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(L-R Gill, Alison, Pam)

The following is a part of a conversation had on a chilly autumn night, over chicken soup, red wine and beer, with three very vibrant women. These three friends had been participants in our recent Workshop Series, and had bought a property with the intention of living there together. The property is an existing three bedroom house on a 761m2 block, to which they hope to add another two self contained units in the rear garden. Alison is to live in the front house, with Pam and Gill in the rear units. They will each have a private garden, as well as shared outdoor areas, including the front garden (a vegetable garden) which is also a pleasant place to sit and talk to the neighbours as they walk past. They also intend to have a shared laundry and storage area.

What follows are some of their motives, ambitions and reflections on this new venture they are engaging in together.

Meriam: How did this all begin for you?

Pam: I have always fancied the idea of community living, ever since I lived in a kibbutz in 1980-81. Recently I lived in England for a period of 10 years, and when I came back to Perth for a visit, about a year and half ago, I visited Alison. Alison lives opposite Fremantle Village (a caravan park) and I asked if she would mind if we went and checked it out. But for me, I didn’t pick up a vibe - there was no sense of community there. When we got back to Alison’s she asked me why I had wanted to go and see it, and I told her that I liked the idea of community living, as a plan for my retirement. And then just quite randomly, I asked her: “Can you see yourself living here for the rest of your life?” And I don’t think she’d actually thought about it before, but she answered: “Actually - no – I can’t!”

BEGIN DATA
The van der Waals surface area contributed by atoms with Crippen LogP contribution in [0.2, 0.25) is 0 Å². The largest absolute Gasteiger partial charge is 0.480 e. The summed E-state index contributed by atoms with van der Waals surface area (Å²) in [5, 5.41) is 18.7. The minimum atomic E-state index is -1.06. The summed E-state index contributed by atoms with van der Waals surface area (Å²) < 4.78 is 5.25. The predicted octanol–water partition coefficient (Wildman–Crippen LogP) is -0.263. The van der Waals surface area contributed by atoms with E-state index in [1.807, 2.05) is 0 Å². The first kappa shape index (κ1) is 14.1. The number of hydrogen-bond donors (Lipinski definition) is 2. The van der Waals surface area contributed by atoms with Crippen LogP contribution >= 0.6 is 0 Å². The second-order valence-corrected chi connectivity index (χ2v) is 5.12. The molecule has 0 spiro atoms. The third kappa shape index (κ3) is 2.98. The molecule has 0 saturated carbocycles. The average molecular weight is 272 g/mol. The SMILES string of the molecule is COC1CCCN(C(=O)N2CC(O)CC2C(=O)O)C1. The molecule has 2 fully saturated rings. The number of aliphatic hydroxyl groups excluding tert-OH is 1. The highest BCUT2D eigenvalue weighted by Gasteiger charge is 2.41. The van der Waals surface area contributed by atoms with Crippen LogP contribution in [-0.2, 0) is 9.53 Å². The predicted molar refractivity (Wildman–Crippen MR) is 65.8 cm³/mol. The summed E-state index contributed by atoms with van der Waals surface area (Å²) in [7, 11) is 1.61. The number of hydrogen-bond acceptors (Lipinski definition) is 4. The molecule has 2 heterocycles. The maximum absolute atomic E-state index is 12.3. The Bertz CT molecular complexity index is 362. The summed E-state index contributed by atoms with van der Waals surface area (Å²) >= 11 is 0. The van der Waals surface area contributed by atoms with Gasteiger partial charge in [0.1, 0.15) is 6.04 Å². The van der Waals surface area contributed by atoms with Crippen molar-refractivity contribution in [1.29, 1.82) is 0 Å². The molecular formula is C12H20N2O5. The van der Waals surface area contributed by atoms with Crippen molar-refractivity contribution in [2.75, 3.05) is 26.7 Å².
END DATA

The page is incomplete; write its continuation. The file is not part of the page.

Alison: The reason I couldn’t, is because even though I have been very happy there – I have been there for five years – I had just got back from a year going around Australia, and I’d been out in the bush where it was really quiet, and I came back to some really noisy rental neighbours behind me. And it was like my whole place was invaded. And I think because of that impact on me, that’s when I decided, no, I don’t think I can see myself here.

Pam: So, when she said no, I said, as a purely hypothetical question: “What do you see yourself doing?” And there was another pause, and she said: “Actually, I like your idea!” And before we knew it, we were running with this idea of community living. Initially, it was just the two of us. I went back to England, with the idea that we might do this, and then Alison met Gill in a carpark ... as you do!

Gill: We were comparing campervans at the time -so there was a reason for meeting in the carpark!

Alison: Yes, I saw her campervan in a carpark and was intrigued by her gas tank, and she happened to catch me examining it, and that’s how we got to talking. But I think prior to this Pam you had thought to make this project a little bit bigger than the two of us...

Pam: I was a little bit nervous, and I remember saying to Alison when I was back in England, I got cold feet a little bit, and I thought what if we were to fall out? And Alison said “I don’t think we will ever fall out!” And I thought, well, we have to be realistic, I don’t want to be not talking to her when she’s my only neighbour. So I thought it would be nicer if we could have a bigger community. So when Gill came along, and literally ticked all the boxes, our project grew to three.